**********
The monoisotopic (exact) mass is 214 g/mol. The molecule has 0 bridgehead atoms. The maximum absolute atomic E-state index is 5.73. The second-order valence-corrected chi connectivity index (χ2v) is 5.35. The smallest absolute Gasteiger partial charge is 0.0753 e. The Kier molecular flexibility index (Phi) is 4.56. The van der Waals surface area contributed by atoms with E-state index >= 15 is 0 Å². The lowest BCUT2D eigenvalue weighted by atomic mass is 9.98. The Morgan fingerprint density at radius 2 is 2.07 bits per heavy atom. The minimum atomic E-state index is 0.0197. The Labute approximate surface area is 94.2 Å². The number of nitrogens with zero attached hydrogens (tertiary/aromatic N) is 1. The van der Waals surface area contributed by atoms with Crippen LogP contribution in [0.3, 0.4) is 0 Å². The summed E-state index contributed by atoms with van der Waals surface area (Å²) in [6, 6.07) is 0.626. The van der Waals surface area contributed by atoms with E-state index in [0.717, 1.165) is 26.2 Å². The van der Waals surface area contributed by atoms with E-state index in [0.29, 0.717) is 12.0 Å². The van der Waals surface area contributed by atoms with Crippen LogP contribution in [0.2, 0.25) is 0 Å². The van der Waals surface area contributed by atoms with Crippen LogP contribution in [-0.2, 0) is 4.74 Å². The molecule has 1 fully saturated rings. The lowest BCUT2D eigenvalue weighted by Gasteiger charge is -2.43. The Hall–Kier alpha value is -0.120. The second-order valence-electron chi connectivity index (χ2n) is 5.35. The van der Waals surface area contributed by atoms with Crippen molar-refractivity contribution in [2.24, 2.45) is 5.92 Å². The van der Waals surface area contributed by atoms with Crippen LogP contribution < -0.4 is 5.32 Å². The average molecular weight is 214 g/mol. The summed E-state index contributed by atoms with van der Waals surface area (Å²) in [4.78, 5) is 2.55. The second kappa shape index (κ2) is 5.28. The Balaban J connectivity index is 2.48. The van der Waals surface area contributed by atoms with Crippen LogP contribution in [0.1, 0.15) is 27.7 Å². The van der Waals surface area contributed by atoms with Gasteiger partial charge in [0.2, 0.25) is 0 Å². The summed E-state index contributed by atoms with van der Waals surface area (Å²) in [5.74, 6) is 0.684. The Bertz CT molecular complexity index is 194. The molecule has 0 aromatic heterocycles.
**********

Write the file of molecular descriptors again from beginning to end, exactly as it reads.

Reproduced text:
The monoisotopic (exact) mass is 214 g/mol. The molecule has 0 bridgehead atoms. The maximum absolute atomic E-state index is 5.73. The second-order valence-corrected chi connectivity index (χ2v) is 5.35. The smallest absolute Gasteiger partial charge is 0.0753 e. The Kier molecular flexibility index (Phi) is 4.56. The van der Waals surface area contributed by atoms with E-state index >= 15 is 0 Å². The lowest BCUT2D eigenvalue weighted by atomic mass is 9.98. The Morgan fingerprint density at radius 2 is 2.07 bits per heavy atom. The minimum atomic E-state index is 0.0197. The Labute approximate surface area is 94.2 Å². The number of nitrogens with zero attached hydrogens (tertiary/aromatic N) is 1. The van der Waals surface area contributed by atoms with Crippen LogP contribution in [0.3, 0.4) is 0 Å². The summed E-state index contributed by atoms with van der Waals surface area (Å²) in [6, 6.07) is 0.626. The van der Waals surface area contributed by atoms with E-state index in [0.717, 1.165) is 26.2 Å². The van der Waals surface area contributed by atoms with E-state index in [0.29, 0.717) is 12.0 Å². The van der Waals surface area contributed by atoms with Crippen LogP contribution in [0.2, 0.25) is 0 Å². The van der Waals surface area contributed by atoms with Crippen LogP contribution in [-0.2, 0) is 4.74 Å². The molecule has 1 fully saturated rings. The lowest BCUT2D eigenvalue weighted by Gasteiger charge is -2.43. The Hall–Kier alpha value is -0.120. The second-order valence-electron chi connectivity index (χ2n) is 5.35. The van der Waals surface area contributed by atoms with Crippen molar-refractivity contribution in [2.24, 2.45) is 5.92 Å². The van der Waals surface area contributed by atoms with Crippen LogP contribution < -0.4 is 5.32 Å². The average molecular weight is 214 g/mol. The summed E-state index contributed by atoms with van der Waals surface area (Å²) in [4.78, 5) is 2.55. The second kappa shape index (κ2) is 5.28. The Balaban J connectivity index is 2.48. The van der Waals surface area contributed by atoms with Crippen LogP contribution in [0.1, 0.15) is 27.7 Å². The van der Waals surface area contributed by atoms with Gasteiger partial charge in [0.2, 0.25) is 0 Å². The summed E-state index contributed by atoms with van der Waals surface area (Å²) in [5.74, 6) is 0.684. The Bertz CT molecular complexity index is 194. The molecule has 0 aromatic heterocycles.